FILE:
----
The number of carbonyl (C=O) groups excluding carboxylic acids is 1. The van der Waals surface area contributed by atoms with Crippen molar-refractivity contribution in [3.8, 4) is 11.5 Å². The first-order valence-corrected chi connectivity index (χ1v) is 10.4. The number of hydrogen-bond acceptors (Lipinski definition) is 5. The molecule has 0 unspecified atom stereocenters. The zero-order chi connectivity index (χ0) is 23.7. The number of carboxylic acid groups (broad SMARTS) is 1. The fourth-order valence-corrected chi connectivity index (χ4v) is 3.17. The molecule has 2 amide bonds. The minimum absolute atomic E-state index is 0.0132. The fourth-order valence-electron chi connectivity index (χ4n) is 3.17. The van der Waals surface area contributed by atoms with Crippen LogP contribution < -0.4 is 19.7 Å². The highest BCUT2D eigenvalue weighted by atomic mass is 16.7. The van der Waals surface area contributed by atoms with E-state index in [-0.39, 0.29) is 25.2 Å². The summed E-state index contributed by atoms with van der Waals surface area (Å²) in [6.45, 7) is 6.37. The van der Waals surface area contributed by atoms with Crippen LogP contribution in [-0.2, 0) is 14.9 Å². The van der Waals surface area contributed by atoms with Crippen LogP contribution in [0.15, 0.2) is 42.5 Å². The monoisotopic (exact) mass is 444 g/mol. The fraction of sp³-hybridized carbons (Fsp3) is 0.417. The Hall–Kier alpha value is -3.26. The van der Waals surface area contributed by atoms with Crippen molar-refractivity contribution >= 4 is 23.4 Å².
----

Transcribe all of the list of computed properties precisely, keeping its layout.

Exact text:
The number of carbonyl (C=O) groups excluding carboxylic acids is 1. The van der Waals surface area contributed by atoms with Crippen molar-refractivity contribution in [3.8, 4) is 11.5 Å². The first-order valence-corrected chi connectivity index (χ1v) is 10.4. The number of hydrogen-bond acceptors (Lipinski definition) is 5. The molecule has 0 unspecified atom stereocenters. The zero-order chi connectivity index (χ0) is 23.7. The number of carboxylic acid groups (broad SMARTS) is 1. The fourth-order valence-corrected chi connectivity index (χ4v) is 3.17. The molecule has 2 amide bonds. The minimum absolute atomic E-state index is 0.0132. The fourth-order valence-electron chi connectivity index (χ4n) is 3.17. The van der Waals surface area contributed by atoms with Crippen LogP contribution < -0.4 is 19.7 Å². The highest BCUT2D eigenvalue weighted by atomic mass is 16.7. The van der Waals surface area contributed by atoms with E-state index in [-0.39, 0.29) is 25.2 Å². The summed E-state index contributed by atoms with van der Waals surface area (Å²) in [6.45, 7) is 6.37. The van der Waals surface area contributed by atoms with Crippen LogP contribution in [-0.2, 0) is 14.9 Å². The van der Waals surface area contributed by atoms with Crippen LogP contribution in [0.15, 0.2) is 42.5 Å². The monoisotopic (exact) mass is 444 g/mol. The fraction of sp³-hybridized carbons (Fsp3) is 0.417. The Hall–Kier alpha value is -3.26. The van der Waals surface area contributed by atoms with Crippen molar-refractivity contribution >= 4 is 23.4 Å².